Crayons have a smell that nearly anybody can recognize blindfolded.
It’s stearic acid, which is the formal name for processed beef fat.
The Egyptians used hot beeswax combined with colored pigment to bind color into stone in a process known as encaustic painting.
E. Steiger & Co. in New York was one of the first companies to offer up a line of wax crayons aimed for kindergarten use in the 1880s.
Binney & Smith Company, which was later named Crayola, developed their own famous line of wax crayons on June 10, 1903.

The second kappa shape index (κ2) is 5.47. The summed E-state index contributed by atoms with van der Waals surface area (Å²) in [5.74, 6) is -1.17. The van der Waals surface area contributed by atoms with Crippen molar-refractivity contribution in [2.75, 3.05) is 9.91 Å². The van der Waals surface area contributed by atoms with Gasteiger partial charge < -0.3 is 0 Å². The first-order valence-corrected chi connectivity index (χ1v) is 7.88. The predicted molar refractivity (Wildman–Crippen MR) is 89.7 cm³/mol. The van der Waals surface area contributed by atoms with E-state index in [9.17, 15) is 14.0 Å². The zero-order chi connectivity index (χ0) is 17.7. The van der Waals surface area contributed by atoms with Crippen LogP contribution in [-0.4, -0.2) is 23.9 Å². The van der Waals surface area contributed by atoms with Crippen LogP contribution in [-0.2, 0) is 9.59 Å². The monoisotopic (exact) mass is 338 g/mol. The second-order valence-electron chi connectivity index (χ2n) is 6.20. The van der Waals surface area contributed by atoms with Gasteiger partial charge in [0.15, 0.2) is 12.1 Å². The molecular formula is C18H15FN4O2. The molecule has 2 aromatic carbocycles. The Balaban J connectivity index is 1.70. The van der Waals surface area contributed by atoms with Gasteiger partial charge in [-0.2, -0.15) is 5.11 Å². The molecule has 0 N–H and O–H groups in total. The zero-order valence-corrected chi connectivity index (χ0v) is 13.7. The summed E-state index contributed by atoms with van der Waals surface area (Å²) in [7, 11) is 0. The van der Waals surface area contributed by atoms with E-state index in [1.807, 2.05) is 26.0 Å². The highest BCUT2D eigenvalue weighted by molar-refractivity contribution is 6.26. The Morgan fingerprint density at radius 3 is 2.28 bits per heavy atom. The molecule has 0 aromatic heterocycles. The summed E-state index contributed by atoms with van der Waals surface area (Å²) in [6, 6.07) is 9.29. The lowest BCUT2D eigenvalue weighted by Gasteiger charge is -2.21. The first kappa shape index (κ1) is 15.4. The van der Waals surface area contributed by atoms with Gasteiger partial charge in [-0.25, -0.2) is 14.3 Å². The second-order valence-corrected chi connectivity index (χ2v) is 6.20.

They were quick to capitalize on their creation and offered eighteen different boxes with 30 different colors including the Crayola No 51 which featured 28 colors.